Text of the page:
Democratic House Speaker Nancy Pelosi is continuing her bizarre one-sided feud with Alexandria Ocasio-Cortez this week, as Newsweek reported yesterday that she told a crowd at the London School of Economics on Monday night that a “glass of water” could have won Ocasio-Cortez’s district in the general election.
While it’s substantially more complicated than that—Ocasio-Cortez defeated one of the top Democrats in the leadership, Joe Crowley, on her way to an easy general election win—Pelosi is right that Ocasio-Cortez represents a district that isn’t in danger of being lost to the GOP any time soon. Pelosi’s district, which encompasses most of the city of San Fransisco, is like this, too, as she pointed out in the same speech. Ocasio-Cortez’s message, she noted, “works great in my district, I get over 80 percent in my district, these folks do as well, but that’s not where we have to win the election.” (Ocasio-Cortez’s office declined to comment to Newsweek.)
At this point, it’s impossible to identify what sort of weird tick makes Pelosi compulsively insult Ocasio-Cortez. Is it the fact that she beat a fellow member of the leadership, one who was primed to take control of the caucus once Pelosi retired? Is it exasperation about being asked about Ocasio-Cortez in every interview she does? Who knows. Who cares!
The bigger issue is that Pelosi—and, let’s be honest, most elected Democrats—view “win the election” as synonymous with “run moderates in swing seats.” The party’s electoral strategy is based on the 70 or 80 seats, at most, that are in play during any given election cycle, which makes sense. What doesn’t is that its theory of governing revolves around those same seats, and those same members, who are the most likely to lose their seats regardless of what they do in Congress due to swings in the national mood. It wasn’t just liberal members who lost their seats in the last big Republican wave in 2010; it was mostly the conservative Democrats who voted against the Affordable Care Act and stymied Barack Obama’s relatively liberal agenda at every turn.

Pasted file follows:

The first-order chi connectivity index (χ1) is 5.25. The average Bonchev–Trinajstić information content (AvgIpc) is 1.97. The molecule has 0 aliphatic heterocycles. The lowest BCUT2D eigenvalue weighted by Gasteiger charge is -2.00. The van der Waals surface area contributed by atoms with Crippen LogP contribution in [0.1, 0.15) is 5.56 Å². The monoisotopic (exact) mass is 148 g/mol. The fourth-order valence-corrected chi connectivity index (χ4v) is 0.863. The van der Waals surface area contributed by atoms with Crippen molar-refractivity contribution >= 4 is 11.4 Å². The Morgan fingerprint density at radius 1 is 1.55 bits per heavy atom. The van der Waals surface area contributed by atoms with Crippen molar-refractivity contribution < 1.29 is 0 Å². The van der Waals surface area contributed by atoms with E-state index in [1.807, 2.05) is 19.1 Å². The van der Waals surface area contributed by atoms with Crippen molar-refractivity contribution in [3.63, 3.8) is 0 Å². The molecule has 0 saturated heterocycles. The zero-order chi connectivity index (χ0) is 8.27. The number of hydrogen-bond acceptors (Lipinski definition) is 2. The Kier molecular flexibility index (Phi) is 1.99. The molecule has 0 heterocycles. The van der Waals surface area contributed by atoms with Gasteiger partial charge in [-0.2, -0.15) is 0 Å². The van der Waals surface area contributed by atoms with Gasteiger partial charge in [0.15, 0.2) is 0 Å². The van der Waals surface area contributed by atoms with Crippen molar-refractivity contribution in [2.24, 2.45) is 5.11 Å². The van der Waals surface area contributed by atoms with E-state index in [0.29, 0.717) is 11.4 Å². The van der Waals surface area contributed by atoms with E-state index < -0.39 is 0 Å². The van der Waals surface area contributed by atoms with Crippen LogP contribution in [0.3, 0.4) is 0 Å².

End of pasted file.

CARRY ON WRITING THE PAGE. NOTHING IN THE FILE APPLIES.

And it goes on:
The Democrats, to be clear, are the only party that does this. The GOP’s strategy since 2015, when it assumed full control of Congress, did not revolve around what was best for Rep. Carlos Curbelo, its most moderate member who represented a swing district in south Florida for two terms before losing last year. It revolved around the priority of the leadership, which was to cut taxes and take healthcare and other essential services away from poor people. For the “moderate” Republicans, the choice was to either get in line with the agenda and probably lose or don’t and probably lose. And largely, they got in line with the agenda.
What’s more depressing on the Democrats’ side, though, is that this strategy isn’t even limited to the swing seats. Rep. Dan Lipinski is one of the only Democrats left in Congress who voted against the Affordable Care Act, and for the second time next year, he’ll face a primary challenge from by Marie Newman, a former advertising executive. Last night, Newman won an endorsement from presidential candidate and New York Sen. Kirsten Gillibrand.
But because of the new blacklist introduced by the DCCC against consultants who work with primary challengers to Democratic incumbents, Lipinski—who represents a district that hasn’t voted for a Democratic presidential nominee by less than double-digits since 1992—has an even larger built-in advantage over Newman this time around. (DCCC chair Rep. Cheri Bustos, another member of the leadership, appears to share Pelosi’s singular focus on the swing seats and what’s best for those members.)
At this point, it’s painfully obvious that the Democrats learned the exact wrong lesson from 2018. Most people agree that AOC would have a tough time winning in a swing district; that doesn’t mean that her ideas don’t resonate beyond the Bronx, and it doesn’t mean that she shouldn’t be driving policy. Just as with their propping up of incumbents like Lipinski, it’s not a matter of what the Democratic leadership needs to do with their power in government in order to keep winning elections; it’s what they want to do, and in that respect, a transformation of the American economy in order to produce a better, fairer society is not in the cards.